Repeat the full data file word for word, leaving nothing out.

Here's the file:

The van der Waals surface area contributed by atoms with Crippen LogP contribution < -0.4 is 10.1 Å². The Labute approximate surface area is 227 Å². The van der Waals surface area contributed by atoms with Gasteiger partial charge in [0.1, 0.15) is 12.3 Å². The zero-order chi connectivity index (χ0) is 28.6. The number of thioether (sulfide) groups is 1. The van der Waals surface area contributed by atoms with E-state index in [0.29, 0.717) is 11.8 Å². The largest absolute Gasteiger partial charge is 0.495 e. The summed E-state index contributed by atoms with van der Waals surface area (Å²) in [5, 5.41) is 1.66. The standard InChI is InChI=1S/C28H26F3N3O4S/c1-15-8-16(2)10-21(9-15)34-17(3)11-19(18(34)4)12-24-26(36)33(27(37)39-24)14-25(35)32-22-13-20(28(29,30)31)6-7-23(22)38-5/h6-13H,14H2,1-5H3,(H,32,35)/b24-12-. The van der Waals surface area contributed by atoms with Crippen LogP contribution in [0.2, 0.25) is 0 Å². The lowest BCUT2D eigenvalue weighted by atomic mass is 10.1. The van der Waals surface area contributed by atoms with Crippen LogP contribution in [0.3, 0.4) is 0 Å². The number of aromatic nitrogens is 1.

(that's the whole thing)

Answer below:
The van der Waals surface area contributed by atoms with Crippen LogP contribution < -0.4 is 10.1 Å². The Labute approximate surface area is 227 Å². The van der Waals surface area contributed by atoms with Gasteiger partial charge in [0.1, 0.15) is 12.3 Å². The zero-order chi connectivity index (χ0) is 28.6. The number of thioether (sulfide) groups is 1. The van der Waals surface area contributed by atoms with E-state index in [0.29, 0.717) is 11.8 Å². The largest absolute Gasteiger partial charge is 0.495 e. The summed E-state index contributed by atoms with van der Waals surface area (Å²) in [5, 5.41) is 1.66. The standard InChI is InChI=1S/C28H26F3N3O4S/c1-15-8-16(2)10-21(9-15)34-17(3)11-19(18(34)4)12-24-26(36)33(27(37)39-24)14-25(35)32-22-13-20(28(29,30)31)6-7-23(22)38-5/h6-13H,14H2,1-5H3,(H,32,35)/b24-12-. The van der Waals surface area contributed by atoms with Crippen LogP contribution in [0.2, 0.25) is 0 Å². The lowest BCUT2D eigenvalue weighted by atomic mass is 10.1. The van der Waals surface area contributed by atoms with Crippen LogP contribution in [0.3, 0.4) is 0 Å². The number of aromatic nitrogens is 1.